bad.. I did not feel feel good there. Lastly we  talked about the people you meet along the way.   Especially when I stayed in the hostel in  Jackvik, where there is time to talk to people,   it's really interesting to see all the different  backgrounds of the people. So, personally where   they come from, the professions they have, and  so on. That was a really really a very diverse   group of people, which I think is very interesting  that they all have this common interest   to head out to nature, rather simple life  on the trail, yeah that is very interesting.

The story about Norra Sytertoppen  was one I would be hearing many times   in the coming days as a response to the  holes and tears I spotted in Marcus's gear.   A story for the books and  luckily with a happy end. As we cross the Riebnes lake together, little  did we know we would be walking together   on and off all the way to Singi. During  that time I really noticed how Marcus had   planned his trip for a long time and was  enjoying his dream hike to the fullest. On arrival we pitched near the dock  as a storm was expected. We met some  

friendly guys walking southbound; together we  enjoyed our dinner at the still peaceful lake. As the clouds rolled in and the wind picked up,  we prepared ourselves for a wet and windy night. The next morning we woke up to blue skies, but  the stormy wind was here to stay for the next   few days. As we said goodbye to the group  crossing the lake, we headed northbound.

On this day we cross the arctic circle,  somewhere around this wooden sign. As if nature was bound to this  circle, rainy weather moved in.   But besides some drops we kept it dry. This part of Kungsleden is the so-called remote  part. On this stretch there are no facilities, so   it can only be done camping. Even though, we would  still encounter a handful of hikers every day   and every now and then we were  joined by a herd of reindeer.

I will also remember this  stretch for all the boggy areas.   The paths are definitely less traveled. This is probably one of the  most scenic parts of Kungsleden.   The vast scenery on the open mountain, especially  in the evening light, is so incredibly beautiful. We woke up early to try and catch the early  boat to Kvikkjokk, our next resupply point.  

A couple of hours of easy walking as we caught  our first glimpse of the Sarek mountain range. The boat was driven by Helena a Kvikkjokk  local. During the very pleasant boat ride   she told us all about the surrounding  mountain ranges and local hiking trails. Helena: Just around on the left, eh right  side, that's where you have Rapadalen In Kvikkjokk it was time to pick  up our resupplies and rest a bit. I left Kvikkjok Fjällstation for  the fourth section to Saltaluokta.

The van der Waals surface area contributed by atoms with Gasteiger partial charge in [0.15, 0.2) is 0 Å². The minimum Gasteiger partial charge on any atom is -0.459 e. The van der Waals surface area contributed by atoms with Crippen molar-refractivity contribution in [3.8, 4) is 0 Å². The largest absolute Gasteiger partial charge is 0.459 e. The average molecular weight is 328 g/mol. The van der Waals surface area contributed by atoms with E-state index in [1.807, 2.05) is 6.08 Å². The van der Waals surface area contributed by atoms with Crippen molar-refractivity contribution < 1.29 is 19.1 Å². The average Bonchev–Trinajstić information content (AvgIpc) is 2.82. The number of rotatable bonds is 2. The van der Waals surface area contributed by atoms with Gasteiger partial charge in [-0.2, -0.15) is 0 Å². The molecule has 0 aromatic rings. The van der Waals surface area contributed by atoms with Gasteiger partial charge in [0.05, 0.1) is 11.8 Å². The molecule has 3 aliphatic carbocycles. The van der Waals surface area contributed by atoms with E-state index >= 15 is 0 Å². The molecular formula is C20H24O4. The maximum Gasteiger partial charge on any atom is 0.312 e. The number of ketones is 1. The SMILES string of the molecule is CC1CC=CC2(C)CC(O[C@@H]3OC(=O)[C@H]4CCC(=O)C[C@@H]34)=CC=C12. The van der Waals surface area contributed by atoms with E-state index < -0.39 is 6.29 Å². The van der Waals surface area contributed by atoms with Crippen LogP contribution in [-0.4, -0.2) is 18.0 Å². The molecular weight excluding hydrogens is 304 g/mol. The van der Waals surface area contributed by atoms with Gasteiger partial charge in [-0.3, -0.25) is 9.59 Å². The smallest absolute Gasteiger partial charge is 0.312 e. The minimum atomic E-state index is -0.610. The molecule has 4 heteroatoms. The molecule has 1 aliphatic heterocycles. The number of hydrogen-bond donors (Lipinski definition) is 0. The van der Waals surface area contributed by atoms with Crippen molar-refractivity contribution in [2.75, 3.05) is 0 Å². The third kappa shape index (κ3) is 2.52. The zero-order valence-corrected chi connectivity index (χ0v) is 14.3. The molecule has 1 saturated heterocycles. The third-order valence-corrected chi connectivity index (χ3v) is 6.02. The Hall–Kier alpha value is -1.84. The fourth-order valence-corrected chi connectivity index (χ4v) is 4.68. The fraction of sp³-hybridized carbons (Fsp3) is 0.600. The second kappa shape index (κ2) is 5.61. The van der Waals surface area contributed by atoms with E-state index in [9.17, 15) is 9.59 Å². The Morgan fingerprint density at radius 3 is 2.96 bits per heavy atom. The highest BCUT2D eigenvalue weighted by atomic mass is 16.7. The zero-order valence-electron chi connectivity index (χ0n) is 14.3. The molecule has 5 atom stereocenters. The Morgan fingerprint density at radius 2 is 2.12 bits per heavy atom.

The trail here looked more like a dried up  riverbed, as i scrambled over the rocks. The forest was quite mosquito infested, so  I pushed on to the open mountain to camp.   It was just past Parte that I crossed  into the famous Sarek national park.   Here I met Samuel from Austria, who was  doing an overnighter back and forth from   Kvikkjokk. We talked a bit and set  up camp together near the river. After setting up camp I spotted Tomas and  Paniz, a Swedish couple I had seen a couple   of times before. I hiked up to ask them why they  were hiking Kungsleden. Well it started with me,  

asking him, if we could do Abisko - Nikkaloukta  and he said he would never go Kungsleden   it isn't the whole. It's uh it's an old joke from  with my friends that uh it's cheating to walk on   Kungsleden, unless you walk the whole thing.  I also asked them what is the best thing about   hiking Kungsleden? The best thing is when you  come up on the mountains and you see the views.   Then you think it's all worth it. Because  sometimes, you know, when the bag is too heavy   and it's warm or it's raining and you're just  walking... but when you come up to the mountains   you're like okay: this is why I'm hiking. I was  curious if they had seen any wildlife. Uh yeah we